5 March 2008 – Lord Chief Justice rules that Article 8 ECHR rights to private life and correspondence must be respected in mutual assistance proceedings concerning business transactions
On 4 & 5 March 2008, the Divisional Court (Lord Phillips of Worth Matravers LCJ presiding) heard the judicial review in Hafner and anor v. City of Westminster Magistrates’ Court. The case concerned a Swiss lawyer’s challenge to the magistrates’ court’s decision to obtain evidence under compulsion in London for forwarding to the Australian Securities and Investment Commission. The claimants asserted that the evidence concerning business matters referred to them, but the magistrates’ court refused to allow them to review the material to ensure that privileged or commercially sensitive material would not be unnecessarily disclosed, and concluded that the claimants’ privacy rights under Article 8 European Convention on Human Rights (ECHR) were not engaged.
Giving judgment the Lord Chief Justice held that the courts, when considering requests to obtain evidence in mutual assistance proceedings, must consider the privacy rights of third parties under Article 8 ECHR. In particular, where a request for mutual assistance sought the production of evidence of business matters potentially covered by privilege, obtained in confidence or otherwise subject to privacy concerns, the courts should consider whether to give notice of the proceedings to third parties affected by the evidence. The courts should also consider allowing such parties to have prior access to the evidence, if necessary upon giving an undertaking of non-disclosure and under the supervision of the court, for the purpose of making written and/or oral submissions in respect of their confidentiality interests.
The Lord Chief Justice quashed the magistrates’ court’s decision and issued detailed guidance on the procedure to be used to ensure respect for Article 8 rights in mutual assistance proceedings.
Piers Gardner and Ian Rodgers appeared on behalf of the claimants, instructed by Kingsley Napley.
Two Kurdish groups, the PKK and Kongra-Gel will today attempt to persuade the CFI in Luxembourg to annul decisions by the EU Council (made in 2002 and 2004 respectively) to place them on a list of terrorist organisations.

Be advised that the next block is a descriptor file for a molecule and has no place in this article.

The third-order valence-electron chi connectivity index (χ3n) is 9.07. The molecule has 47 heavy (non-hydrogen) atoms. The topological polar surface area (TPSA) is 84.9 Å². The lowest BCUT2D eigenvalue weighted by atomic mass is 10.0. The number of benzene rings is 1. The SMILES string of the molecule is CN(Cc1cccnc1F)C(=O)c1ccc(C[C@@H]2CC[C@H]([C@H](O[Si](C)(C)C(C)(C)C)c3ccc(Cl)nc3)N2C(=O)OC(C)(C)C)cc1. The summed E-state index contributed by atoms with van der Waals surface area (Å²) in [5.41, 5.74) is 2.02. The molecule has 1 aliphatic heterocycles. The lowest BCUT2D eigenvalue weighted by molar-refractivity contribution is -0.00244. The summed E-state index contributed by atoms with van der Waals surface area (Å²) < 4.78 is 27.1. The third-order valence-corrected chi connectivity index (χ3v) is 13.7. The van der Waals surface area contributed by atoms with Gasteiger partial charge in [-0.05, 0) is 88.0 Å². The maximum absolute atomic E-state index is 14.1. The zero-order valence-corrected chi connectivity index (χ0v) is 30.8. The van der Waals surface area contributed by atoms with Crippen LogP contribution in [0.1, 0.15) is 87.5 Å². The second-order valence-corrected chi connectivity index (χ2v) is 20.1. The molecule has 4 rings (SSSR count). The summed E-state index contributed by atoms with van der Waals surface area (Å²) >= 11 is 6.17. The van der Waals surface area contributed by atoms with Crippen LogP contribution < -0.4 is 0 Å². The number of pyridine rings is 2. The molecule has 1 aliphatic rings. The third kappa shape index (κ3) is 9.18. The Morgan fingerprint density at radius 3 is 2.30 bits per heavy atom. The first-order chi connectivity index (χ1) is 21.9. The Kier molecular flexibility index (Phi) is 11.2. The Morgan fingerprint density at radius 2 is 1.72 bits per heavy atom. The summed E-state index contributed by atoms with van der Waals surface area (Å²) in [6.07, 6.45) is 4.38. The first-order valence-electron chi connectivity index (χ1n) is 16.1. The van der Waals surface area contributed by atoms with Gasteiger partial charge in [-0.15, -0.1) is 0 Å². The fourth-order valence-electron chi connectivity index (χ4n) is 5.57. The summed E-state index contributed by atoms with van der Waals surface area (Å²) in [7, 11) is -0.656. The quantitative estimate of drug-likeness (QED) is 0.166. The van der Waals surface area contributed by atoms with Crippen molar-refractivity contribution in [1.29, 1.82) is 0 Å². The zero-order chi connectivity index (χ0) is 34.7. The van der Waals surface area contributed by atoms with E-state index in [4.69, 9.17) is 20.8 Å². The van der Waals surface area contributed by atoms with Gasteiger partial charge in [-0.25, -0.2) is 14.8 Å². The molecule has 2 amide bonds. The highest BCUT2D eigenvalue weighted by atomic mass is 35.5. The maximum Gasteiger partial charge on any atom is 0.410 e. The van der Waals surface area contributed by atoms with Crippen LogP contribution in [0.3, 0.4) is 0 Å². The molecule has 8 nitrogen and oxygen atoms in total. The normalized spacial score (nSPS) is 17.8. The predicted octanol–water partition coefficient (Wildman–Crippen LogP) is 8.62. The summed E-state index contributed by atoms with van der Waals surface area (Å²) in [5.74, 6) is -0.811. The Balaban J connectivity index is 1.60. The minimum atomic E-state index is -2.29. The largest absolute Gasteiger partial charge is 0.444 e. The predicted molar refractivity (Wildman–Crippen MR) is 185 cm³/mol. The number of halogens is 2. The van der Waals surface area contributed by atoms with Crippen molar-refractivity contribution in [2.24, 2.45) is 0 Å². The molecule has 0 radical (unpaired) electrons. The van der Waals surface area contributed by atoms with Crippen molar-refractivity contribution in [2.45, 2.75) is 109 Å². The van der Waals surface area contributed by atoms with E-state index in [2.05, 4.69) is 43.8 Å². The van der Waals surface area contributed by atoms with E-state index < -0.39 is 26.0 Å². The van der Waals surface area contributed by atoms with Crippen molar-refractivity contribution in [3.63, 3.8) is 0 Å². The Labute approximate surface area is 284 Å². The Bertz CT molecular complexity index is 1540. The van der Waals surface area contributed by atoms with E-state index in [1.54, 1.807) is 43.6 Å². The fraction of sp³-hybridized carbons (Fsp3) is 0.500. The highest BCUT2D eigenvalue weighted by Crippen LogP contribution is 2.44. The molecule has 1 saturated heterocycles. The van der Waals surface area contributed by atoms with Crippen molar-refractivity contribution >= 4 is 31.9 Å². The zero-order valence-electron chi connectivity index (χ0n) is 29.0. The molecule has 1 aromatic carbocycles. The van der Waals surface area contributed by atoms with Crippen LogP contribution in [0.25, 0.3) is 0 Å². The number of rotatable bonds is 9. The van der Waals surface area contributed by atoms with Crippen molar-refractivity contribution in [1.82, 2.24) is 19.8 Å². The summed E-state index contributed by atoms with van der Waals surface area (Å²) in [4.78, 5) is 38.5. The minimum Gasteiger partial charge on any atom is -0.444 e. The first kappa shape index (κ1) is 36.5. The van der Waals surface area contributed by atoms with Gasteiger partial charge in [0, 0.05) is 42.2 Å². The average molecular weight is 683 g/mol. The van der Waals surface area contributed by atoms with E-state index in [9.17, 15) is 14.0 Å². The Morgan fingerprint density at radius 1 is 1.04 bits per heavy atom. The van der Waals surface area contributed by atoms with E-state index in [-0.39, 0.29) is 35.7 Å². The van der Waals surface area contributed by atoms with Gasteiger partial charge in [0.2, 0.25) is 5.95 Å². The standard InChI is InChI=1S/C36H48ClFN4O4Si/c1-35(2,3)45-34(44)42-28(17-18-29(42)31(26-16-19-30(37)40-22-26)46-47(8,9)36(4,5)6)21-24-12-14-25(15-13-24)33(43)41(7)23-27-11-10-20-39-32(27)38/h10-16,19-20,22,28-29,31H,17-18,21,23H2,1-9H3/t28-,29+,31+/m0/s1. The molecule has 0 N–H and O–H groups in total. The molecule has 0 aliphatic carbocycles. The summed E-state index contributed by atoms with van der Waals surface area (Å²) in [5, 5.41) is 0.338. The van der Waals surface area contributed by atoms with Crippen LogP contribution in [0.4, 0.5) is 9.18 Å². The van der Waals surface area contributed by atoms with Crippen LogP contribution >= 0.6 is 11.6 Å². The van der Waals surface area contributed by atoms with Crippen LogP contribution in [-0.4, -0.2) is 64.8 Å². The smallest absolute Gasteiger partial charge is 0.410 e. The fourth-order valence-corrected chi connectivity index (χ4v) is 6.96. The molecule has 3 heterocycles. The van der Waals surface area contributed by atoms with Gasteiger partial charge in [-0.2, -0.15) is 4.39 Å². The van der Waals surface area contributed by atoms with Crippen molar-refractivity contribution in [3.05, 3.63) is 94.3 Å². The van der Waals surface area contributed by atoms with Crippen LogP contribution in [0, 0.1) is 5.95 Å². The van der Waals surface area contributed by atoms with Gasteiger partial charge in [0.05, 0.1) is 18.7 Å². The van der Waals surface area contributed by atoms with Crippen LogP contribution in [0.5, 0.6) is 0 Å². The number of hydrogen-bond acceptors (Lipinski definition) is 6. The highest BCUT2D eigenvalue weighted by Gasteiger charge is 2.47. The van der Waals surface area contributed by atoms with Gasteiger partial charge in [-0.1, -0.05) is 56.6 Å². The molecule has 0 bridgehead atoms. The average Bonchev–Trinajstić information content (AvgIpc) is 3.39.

The case (T-229/02) follows the PKK’s successful 2007 appeal to the ECJ to allow its case (brought by Osman Ocalan on its behalf) to proceed. The two groups will argue that the Council failed to give reasons and also that they were on ceasefire at the time the decisions were taken. The Applicants claim that they were and remain entitled to have these decisions expunged from the Community legal order. They are also seeking their costs.
Philip Moser represents the Applicant Mr Ocalan in the ECJ and the CFI.
On 26 March 2007 the Georgian Government lodged an inter-State case with the European Court of Human Rights (ECHR) against the Russian Federation. The Monckton Chambers team was chosen to represent Georgia because of their ability to offer the expertise needed in this international case.
The case is the first inter-State case brought using the special procedure of Article 33 of the Convention (ie one brought by one Member State of the Council of Europe against another) since the ECHR became a full time institution in 1998 and only the fourth such case ever to be brought before the Court.
Georgia is represented before the ECHR by its Agent. Piers Gardner and Jeremy McBride of Monckton Chambers have been instructed by the Georgian Ministry of Justice to act in relation to the case.
The case concerns the arrest, detention and collective expulsion of thousands of Georgians from Russia since September 2006 and the Russian imposition of an economic embargo on Georgia, by closing the border, forbidding maritime and air movements and cancelling all postal communications. It asserts that Russia has established an administrative practice causing systemic breaches of the European Convention on Human Rights, including the:
Right to liberty and security of person (Article 5)
Prohibition of inhuman and degrading treatment, involving the conditions in detention and deaths in detention of deportees (Article 3)
Collective expulsion of aliens (article 4 of Protocol 4 and Article 1 of Protocol 7)
Rights to respect for home, family life and correspondence (Article 8), the peaceful enjoyment of possessions (Article 1 of Protocol No 1), the right to education (Article 2 of Protocol No 1)
Prohibition on discrimination(Article 14), as well as
Ineffectiveness of national remedies for those affected (Article 13) and the implementation of measures for an impermissible purpose (Article 18)
Our team combines enormous experience in advising and bringing proceedings in commercial and property-related human rights cases. Their expertise includes both advising on the UK’s Human Rights Act and ECHR and appearing in the European Court of Human Rights. Unusually they have handled European human rights cases concerning not only the UK, but many other European countries, including Spain. They are also regularly involved in advising and bringing proceedings under other human rights instruments such as the United Nations’ International Covenant on Civil and Political Rights as well as EU law.
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